It must be hard to be a museum or an art gallery curator these days. Between the things we cover on this site – movies, streaming, normal TV, gaming and all these fantastical pop culture events – the interest in finer culture has waned. The high-brow nuances of classical work go over most people’s head, including my own. It’s easier and more interesting to watch The Avengers.
To counter this the Queensland Gallery of Modern Art (GOMA) has put together something genuinely exciting. It’s a collection of costumes, props, production stills, set pieces and more from the Marvel Cinematic Universe. It tickled my interest but I didn’t make the dive until a friend asked me along. It was wrong to hesitate.
It’s not a collection of junk just thrown into a room. Every room feels like a new experience. It begins with a mass collection of ancient comics showcasing the first appearances of the biggest names in the Marvel world, which would easily be worth thousands of dollars each. Then it spotlights a new film in each room – The Avengers first, then the Captain America series, the Guardians of the Galaxy, Doctor Strange, Ant-Man, Thor, Hulk and finally Iron Man.
It’s completely immersive. For instance, for the Captain America room, there were the five various suits throughout the movies, a few shields, his and Agent Carter‘s SSR uniforms, newspaper props, both the motorbike from the First Avenger and the motorbike HYDRA agents were pursuing him on, the original trash can lid shield Steve Rogers used to defend himself pre-transformation, prosthetic for the Red Skull, uniforms of Red Skull and the Winter Soldier (while Black Widow and Nick Fury were highlighted with The Avengers), the full Howling Commandos exhibit showcased in the Winter Soldier, hundreds of pieces of concept art, countless weapons and more. The scenes that accompanied each items played proudly behind each set piece to remind visitors where each piece came from.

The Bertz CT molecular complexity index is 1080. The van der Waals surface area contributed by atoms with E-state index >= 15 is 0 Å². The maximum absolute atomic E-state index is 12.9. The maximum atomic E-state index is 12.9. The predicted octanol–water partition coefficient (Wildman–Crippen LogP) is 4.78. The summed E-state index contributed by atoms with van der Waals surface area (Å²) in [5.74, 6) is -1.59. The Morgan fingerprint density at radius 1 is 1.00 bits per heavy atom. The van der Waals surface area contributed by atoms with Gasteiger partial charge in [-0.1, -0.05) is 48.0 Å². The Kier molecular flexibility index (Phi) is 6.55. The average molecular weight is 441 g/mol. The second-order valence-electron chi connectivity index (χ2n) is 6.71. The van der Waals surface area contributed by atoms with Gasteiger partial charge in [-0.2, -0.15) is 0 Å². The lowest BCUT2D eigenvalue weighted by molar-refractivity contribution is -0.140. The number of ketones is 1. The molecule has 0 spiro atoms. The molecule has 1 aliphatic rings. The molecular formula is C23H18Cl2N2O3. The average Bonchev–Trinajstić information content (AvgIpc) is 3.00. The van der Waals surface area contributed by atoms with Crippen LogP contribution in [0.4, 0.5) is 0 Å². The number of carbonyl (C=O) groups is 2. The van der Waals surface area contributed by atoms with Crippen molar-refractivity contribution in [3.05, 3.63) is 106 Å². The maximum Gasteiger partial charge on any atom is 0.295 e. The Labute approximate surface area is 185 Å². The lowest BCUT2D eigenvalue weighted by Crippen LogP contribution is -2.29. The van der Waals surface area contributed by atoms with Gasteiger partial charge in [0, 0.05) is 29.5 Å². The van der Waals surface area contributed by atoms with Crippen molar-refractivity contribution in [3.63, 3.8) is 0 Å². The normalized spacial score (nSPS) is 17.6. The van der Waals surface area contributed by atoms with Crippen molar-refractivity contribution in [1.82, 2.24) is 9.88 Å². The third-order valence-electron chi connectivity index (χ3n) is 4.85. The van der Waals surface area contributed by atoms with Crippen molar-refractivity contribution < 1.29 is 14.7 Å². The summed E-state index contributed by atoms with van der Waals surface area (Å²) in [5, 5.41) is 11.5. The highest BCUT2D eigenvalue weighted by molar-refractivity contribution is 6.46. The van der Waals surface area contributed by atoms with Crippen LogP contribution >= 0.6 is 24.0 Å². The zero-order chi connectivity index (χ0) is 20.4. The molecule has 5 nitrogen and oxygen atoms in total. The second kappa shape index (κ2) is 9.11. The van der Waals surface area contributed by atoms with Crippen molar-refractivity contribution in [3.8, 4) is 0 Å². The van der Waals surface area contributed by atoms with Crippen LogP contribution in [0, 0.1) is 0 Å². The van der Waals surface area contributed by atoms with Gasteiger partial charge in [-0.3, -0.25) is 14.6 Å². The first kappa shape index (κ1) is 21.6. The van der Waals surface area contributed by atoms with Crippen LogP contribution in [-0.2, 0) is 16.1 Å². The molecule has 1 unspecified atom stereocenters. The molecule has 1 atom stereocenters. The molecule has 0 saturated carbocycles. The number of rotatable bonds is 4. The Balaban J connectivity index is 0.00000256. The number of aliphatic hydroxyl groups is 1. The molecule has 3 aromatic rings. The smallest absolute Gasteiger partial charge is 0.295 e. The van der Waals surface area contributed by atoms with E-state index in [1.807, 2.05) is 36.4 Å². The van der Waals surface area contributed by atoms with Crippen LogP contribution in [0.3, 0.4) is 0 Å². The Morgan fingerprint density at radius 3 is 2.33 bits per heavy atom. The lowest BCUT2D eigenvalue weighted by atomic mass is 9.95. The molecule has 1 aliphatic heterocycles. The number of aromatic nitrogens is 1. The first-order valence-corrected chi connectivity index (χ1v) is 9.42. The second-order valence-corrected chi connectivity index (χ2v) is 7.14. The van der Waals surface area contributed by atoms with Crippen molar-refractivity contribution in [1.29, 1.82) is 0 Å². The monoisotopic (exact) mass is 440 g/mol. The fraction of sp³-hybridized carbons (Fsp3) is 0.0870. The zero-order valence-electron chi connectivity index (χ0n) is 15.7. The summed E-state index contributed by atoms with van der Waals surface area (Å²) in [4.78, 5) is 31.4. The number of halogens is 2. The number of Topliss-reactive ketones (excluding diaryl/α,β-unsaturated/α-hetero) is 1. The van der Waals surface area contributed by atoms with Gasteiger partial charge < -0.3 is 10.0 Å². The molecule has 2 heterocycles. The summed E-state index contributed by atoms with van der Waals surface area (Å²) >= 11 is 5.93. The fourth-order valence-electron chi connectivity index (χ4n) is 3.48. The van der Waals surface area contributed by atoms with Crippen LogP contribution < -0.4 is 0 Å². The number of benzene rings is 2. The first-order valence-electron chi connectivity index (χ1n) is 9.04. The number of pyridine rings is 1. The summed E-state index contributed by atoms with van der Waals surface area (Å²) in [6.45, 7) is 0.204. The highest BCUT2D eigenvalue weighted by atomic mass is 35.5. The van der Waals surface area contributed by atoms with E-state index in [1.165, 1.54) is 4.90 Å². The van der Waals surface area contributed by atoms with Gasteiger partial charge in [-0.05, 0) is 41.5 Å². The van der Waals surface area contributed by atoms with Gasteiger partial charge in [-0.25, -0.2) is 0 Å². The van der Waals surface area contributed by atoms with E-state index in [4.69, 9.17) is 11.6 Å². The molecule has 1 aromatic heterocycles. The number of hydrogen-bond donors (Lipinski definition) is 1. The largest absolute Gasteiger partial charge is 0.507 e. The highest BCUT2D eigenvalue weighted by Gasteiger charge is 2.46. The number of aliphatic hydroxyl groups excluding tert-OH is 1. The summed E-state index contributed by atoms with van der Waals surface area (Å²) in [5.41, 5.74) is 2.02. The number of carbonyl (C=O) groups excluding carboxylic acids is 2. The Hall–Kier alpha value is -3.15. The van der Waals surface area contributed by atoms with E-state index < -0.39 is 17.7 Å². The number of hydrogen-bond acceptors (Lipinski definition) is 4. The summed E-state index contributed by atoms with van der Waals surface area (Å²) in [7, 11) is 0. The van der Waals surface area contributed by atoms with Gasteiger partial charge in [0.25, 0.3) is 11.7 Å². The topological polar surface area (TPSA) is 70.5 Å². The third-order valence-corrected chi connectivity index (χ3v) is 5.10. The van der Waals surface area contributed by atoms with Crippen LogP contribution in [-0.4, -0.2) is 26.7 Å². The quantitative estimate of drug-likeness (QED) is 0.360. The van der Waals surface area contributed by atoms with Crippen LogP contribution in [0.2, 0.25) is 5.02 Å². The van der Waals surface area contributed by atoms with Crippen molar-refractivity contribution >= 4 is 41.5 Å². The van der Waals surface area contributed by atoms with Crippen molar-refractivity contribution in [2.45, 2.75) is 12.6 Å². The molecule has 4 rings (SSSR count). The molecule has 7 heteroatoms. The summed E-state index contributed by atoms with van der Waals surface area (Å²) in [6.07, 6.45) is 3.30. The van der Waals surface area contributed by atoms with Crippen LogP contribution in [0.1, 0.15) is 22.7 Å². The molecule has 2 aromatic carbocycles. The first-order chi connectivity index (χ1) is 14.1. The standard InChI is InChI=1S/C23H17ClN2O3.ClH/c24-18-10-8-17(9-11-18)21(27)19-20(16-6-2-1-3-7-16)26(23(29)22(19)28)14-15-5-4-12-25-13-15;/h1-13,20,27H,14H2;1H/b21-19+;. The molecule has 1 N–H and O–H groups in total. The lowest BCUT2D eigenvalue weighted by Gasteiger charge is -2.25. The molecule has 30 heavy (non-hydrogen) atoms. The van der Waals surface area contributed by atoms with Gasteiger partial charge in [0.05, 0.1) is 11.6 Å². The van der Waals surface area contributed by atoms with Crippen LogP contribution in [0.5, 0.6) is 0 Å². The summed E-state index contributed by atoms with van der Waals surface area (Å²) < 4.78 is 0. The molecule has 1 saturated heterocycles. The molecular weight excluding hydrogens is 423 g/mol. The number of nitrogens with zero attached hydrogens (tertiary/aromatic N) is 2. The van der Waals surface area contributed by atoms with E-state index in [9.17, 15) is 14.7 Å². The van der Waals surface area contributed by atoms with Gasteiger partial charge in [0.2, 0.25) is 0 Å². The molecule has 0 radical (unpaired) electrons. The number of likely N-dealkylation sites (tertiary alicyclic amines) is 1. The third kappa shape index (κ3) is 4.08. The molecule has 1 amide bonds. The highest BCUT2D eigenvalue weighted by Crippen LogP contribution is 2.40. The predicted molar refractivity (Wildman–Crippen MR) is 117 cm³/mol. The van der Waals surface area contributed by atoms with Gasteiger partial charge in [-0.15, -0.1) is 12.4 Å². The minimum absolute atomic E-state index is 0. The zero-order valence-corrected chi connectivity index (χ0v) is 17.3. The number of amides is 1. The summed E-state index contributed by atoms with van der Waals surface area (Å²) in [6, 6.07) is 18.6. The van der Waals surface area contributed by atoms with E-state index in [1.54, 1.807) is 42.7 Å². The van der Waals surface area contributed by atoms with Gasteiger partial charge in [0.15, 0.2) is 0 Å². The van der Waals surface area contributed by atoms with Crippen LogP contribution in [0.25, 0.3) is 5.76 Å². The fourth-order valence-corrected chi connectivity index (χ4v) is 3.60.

These massive collections mean it’s impossible to skim through each room. It takes time to see it all.
The exhibitor is also clearly a fan, adding little details that made the whole experience better. What’s trippier than Doctor Strange? Doctor Strange, projected onto a series of slanted mirrors. The whacky film became whackier and it was very cool. Ant-Man‘s suit was behind a giant keyhole, because he’s tiny – get it?
The Thor exhibit was also a highlight. The entire throne room of Asgard was transplanted into Brisbane, populated by a dozen costumed mannequins. Mjolnir was close enough to touch (but sadly, though understandably, we were not allowed). A tiny recreation of Heimdell’s post greeted the exit.
After the Iron Man exhibit – which contained the Hulkbuster, a suit from each movie, the Formula 1 car from Iron Man 2 and a tribute to Ben Kingley’s Mandarin – it all felt like it was time to wind up. Interactive computing and colouring in were on offer for the kids and a mildly interesting doco on VFX ran nearby for the parents. Screenings of old Marvel flicks played across the hall. And a green screen was erected to superimpose families onto their favourite poster for free, which was a really cute addition, leading to many recreations of the whacky Guardians of the Galaxy Vol. 2 poster.
Then we turned the corner and were greeted with something new. Something I’d never seen before. As we went through I told my friend where each piece fit into the universe. But here I was stumped, so I read the title card: Model of Sakaar. It certainly rang a bell. I examined the odd miniature and thought it may have been the base Yondu, Rocket and Groot blow up in the second Guardians of the Galaxy, only it looked nothing like it. Then it clicked – Sakaar is where Thor ends up in Thor: Ragnarok.
In this exhibit fans are treated to a few precious glimpses of the future Marvel flick, which was filmed mostly down on the Gold Coast. The giant helmet and hammer the Hulk sports in the final moments of the trailer are in pride of place alongside the axe rumoured to replace Mjolnir. It was the thing that tipped it over the edge and made Marvel at GOMA something worth remembering. But there was still one trick left up their sleeve. Alongside all the other Thor: Ragnarok items was a dinosaur head as big as my lounge room that had been repurposed into a bed. It’s probably the Hulk’s bed on Sakaar. But it’s something never seen in the trailers and not mentioned online til this point, so that is very exciting.
And a shoutout to the fans – ages as young as six months and as old as sixty – that flocked to GOMA on opening weekend. The ones in costume deserve special props. It is the largest pre-sale event GOMA has ever had. Stats aren’t out for the opening weekend yet but the curators are deservedly optimistic.
Marvel: Creating the Cinematic Universe is on now at Queensland’s Gallery of Modern Art.
Be the first to leave a review.